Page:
How Trump Killed Political Blogging

Share on facebook
Share on Facebook

Political blogging was born in the Bush years, peaked under Obama, and mostly died in the Trump Era. The decline is partly explained by the mainstream media adopting some of blogging’s strongest features and hiring some of its talent—think Ezra Klein and Greg Sargent. But the most important factor is that straight journalists finally internalized that it’s part of their job to tell the reader when they’re being lied to.

The mainstream media didn’t see it that way when the topic was invading Iraq to deal with Saddam Hussein’s alleged weapons of mass destruction.  The political press corps was tentative in combating Birtherism and the Tea Party’s response to the election of a black man. At times, they were still somewhat credulous and deferential with the Obama administration. Yet, it was Trump’s flurry of incontrovertible falsehoods that led the Washington Post to put the famed “Democracy Dies in Darkness” banner up shortly after his inauguration. Today, after four years of covering his presidency, straight news reports are blog-like in the way they chop down lies and contradict official statements. This has made blogging less vital, and less unique.

A good example of this admirable adoption of blogging sensibilities can be found in Washington Post reporter Josh Dawsey’s coverage of Trump’s Thanksgiving appearance from a diminutive desk in the Diplomatic Room of the White House, where he took questions for the first time since he lost the November 3 election.

Article continues below...

You Might Like

Trump said he planned to continue to make claims of fraud about the results and said, without evidence, that Biden could not have won close to 80 million votes. His legal team has been widely mocked — and has lost almost every claim in every state, as officials certify results for Biden.

 I try to imagine what it would have been like in 2002-03 if the Washington Post had written, “Bush said he planned to invade Iraq and said, without evidence, that Saddam Hussein was developing nuclear weapons. His foreign policy team has been widely mocked­­ – and the United Nations inspectors have contradicted almost every claim as they’ve scoured the country in vain looking for weapons of mass destruction.”

Dawsey also wrote that “Trump continued to falsely claim that there had been widespread voter fraud in his election, without offering proof. And he again falsely said Republican poll watchers were not allowed to observe in Pennsylvania…” In a similar vein, Michael Crowley, writing for the New York Times noted that Trump’s Thanksgiving remarks “reiterated baseless claims of fraud that he said would make it ‘very hard’ to concede” his defeat.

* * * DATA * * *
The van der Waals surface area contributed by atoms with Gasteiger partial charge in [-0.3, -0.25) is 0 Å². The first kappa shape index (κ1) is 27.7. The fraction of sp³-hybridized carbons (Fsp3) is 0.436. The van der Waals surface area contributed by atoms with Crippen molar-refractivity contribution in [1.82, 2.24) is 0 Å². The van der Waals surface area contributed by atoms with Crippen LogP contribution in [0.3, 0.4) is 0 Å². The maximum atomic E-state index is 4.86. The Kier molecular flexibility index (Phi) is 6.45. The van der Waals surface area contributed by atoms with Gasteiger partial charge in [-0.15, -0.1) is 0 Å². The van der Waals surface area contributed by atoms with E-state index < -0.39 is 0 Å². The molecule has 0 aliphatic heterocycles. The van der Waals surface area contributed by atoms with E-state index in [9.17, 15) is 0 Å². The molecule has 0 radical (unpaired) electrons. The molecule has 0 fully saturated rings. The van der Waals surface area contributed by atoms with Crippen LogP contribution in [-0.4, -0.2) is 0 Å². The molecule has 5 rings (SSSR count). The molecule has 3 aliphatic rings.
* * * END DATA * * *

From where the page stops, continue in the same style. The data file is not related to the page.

If unfounded claims from the White House had been treated that way in the lead-up to the Iraq war, I don’t think the progressive blogosphere would have taken off in the way that it did. The way Crowley concluded his piece gives the kind of satisfaction that only bloggers used to provide:

At times, Mr. Trump shifted his explanation of his defeat from claims of fraud to complaints that the political battlefield had been slanted against him, casting the news media and technology companies as his enemies.

“If the media were honest and big tech was fair, it wouldn’t even be a contest,” he said. “And I would have won by a tremendous amount.”

After seeming to concede reality, Mr. Trump quickly caught himself and revised his conditional statement.

“And I did win by a tremendous amount,” he added.

This has an appropriate mocking tone, making clear that that president is lying, making lame excuses, contradicting himself, and acting in a delusional manner. It’s a shame that it’s necessary to characterize the president’s remarks this way, but it’s essential. Trump sensed this himself. When Reuters White House Correspondent Jeff Mason asked if he’ll concede after the Electoral College votes, Trump barked: “You’re just a lightweight. Don’t talk to me that — don’t talk — I’m the president of the United States. Don’t ever talk to the president that way.”

Political blogging was born of media deference to the president. It died in large part because the media woke up during Trump Era and put an end to that error.

You Might Like

Source

You Might Like